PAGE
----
“And I will be sending that old nurse of yours to a nunnery because she will be of no use to you anymore,” he added. “You will be married soon.”
Cold lanced down her spine. Before she could speak, Uncle John added, “Magdalene, I don’t know what plans my brother had for you about marriage. He was probably going to allow you to choose who to marry when you were ready, but you are a lady in your prime. Ideally, you should have been married years ago. I won’t force you to marry anytime in the next week or so, but before this year is over, you will have a husband.”
Magdalene looked to her mother for help but the Lady looked away with her lips tight. “Mother, do you agree with this?”
“I…” Lady Larie sighed and folded her hands on her skirts. “Magdalene, your Uncle has a point. You have subverted marriage for too long. I was married to your father when I was eight-and-ten. You are twenty now, I… I do think it’s time.”
There was something strange in her mother’s voice. Something off. She felt, absurdly, that her mother was saying one thing but meaning another. Confused, she looked between them and swallowed. “When will I be married, then?”
“Before Michaelmas,” Uncle John said kindly. “I know it is a lot to take in now but it will be for the best, you’ll see. You know that I only want the best for you.”
It was April now and Michaelmas was in September, so she did have time to choose a suitor. Magdalene nodded, trying to displace the feeling that he too was saying words with another meaning. She did not know what to do or what to say and sat, decidedly uncomfortable as the conversation stuttered another start.
“Do I get to choose my husband?” Magdalene asked hesitantly.
“Yes—” her mother began.
“No.” Her Uncle cut in.
From the corner of her eyes, Magdalene saw her mother’s mouth flatten. Clearly, she disagreed but was not going to argue about it.
“Magdalene,” Uncle John said. “I think it’s best if I do it for you. Don’t worry, I won’t be a tyrant and dismiss your opinions entirely.”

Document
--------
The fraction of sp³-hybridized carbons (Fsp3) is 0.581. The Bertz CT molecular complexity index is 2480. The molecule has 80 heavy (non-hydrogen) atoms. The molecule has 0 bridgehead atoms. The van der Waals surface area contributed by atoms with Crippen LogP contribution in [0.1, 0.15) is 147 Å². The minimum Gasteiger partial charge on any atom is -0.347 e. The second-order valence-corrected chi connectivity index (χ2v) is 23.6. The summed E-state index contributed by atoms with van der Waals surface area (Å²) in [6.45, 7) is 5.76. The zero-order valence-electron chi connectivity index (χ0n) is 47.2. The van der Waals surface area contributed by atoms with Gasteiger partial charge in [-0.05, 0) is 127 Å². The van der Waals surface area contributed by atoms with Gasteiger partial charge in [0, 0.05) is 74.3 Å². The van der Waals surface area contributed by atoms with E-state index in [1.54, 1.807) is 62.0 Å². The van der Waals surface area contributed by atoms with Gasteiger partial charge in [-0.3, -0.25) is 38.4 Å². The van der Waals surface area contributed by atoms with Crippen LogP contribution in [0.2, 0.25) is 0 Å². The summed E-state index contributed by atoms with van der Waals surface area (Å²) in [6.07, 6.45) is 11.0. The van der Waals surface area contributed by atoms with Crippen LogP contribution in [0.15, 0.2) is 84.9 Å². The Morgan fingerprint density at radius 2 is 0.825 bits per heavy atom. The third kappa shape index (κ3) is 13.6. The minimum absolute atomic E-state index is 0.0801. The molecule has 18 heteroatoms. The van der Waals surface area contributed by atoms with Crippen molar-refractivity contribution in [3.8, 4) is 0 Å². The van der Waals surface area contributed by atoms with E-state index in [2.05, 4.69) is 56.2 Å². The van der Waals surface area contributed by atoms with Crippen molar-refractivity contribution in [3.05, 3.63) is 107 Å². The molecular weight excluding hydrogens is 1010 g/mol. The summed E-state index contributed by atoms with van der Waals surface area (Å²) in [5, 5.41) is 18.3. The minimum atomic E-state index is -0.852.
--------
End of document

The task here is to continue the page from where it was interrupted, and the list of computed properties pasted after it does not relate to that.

“I know you won’t,” Magdalene smiled, having total trust in her uncle. The man was not nearly as demanding as her father had been and she had all faith that he would follow through on his words. But why was her mother still upset?
“Mother,” she asked. “Is something wrong? You don’t look too happy.”
“No, no,” Lady Larie said. “No, it’s… your father’s death is still affecting me. I’m sorry for worrying you.”
Again, Magdalene felt that her mother was lying. It was logical for the death of her husband of over thirty years to be draining her but still, something was off. Magdalene frowned but did not say a word.
“Is there anything else?” Magdalene asked.
“Not relating to you,” Uncle John clarified. “There are some administrative decisions I have to make with your father’s advisors and tenants but again, those have nothing to do with you.”
Looking around the room, Magdalene felt a new wave of sorrow that this room would never be the same with her father gone. It must have shown on her face because her mother reached over and took her cold hand. “Go to bed, sweetheart. I’ll bring up some warm milk for you soon.”
Sighing softly, Magdalene nodded, stood up to kiss her mother on her cheek and Uncle John’s, too. “Goodnight.”
Leaving the room, she wondered what she was missing. That meeting had gaps in it and she could feel that some important things had been left out. Her mother was hiding something from her, but what? She had never known her mother to be secretive.
In her room, she disrobed and donned a nightgown, then sat to undo her hair to brush it out. She was running the stiff bristles through her thick tresses when her mother came in, holding a pewter cup of warm milk. But then, she stopped and closed the door behind her. Magdalene frowned and rose to take the cup from her mother.
Settling it on her table she took her mother’s hands. “What is it, Mother?”
Lady Larie’s deep blue eyes were even darker. “It’s John… I know he’s doing his best for us but I don’t trust him, Magdalene. He and your father were at odds for many years and…I feel a different air about him. He was once calm and loving but I feel he has changed. I trust the guidance of God’s spirit, my daughter, and I have never felt more affirmative about the warnings His spirit is now telling me. Listen to me, Magdalene. If anything changes, if he demands more than you can handle, I will make you run.”
“But Mother,” Magdalene said. “He said that—”
“I do not care what he says,” Lady Larie overrode her with narrowed eyes. “I do not take the words of men as any assurance. God’s spirit is much more assuring and I trust His voice of guidance over anything else. If he does what I fear he might do, I will send you off to my sister in Scotland. She will take care of you, Magdalene, as if you were hers.”
“But… you have not spoken to her for years,” Magdalene said in clear hesitation. “How can you be assured about her intentions?”
“I am,” Lady Larie said in her ‘do not question me’, tone while standing. “Drink your milk and get some rest, Magdalene, and remember what I said. If anything goes bad… you will run to her.”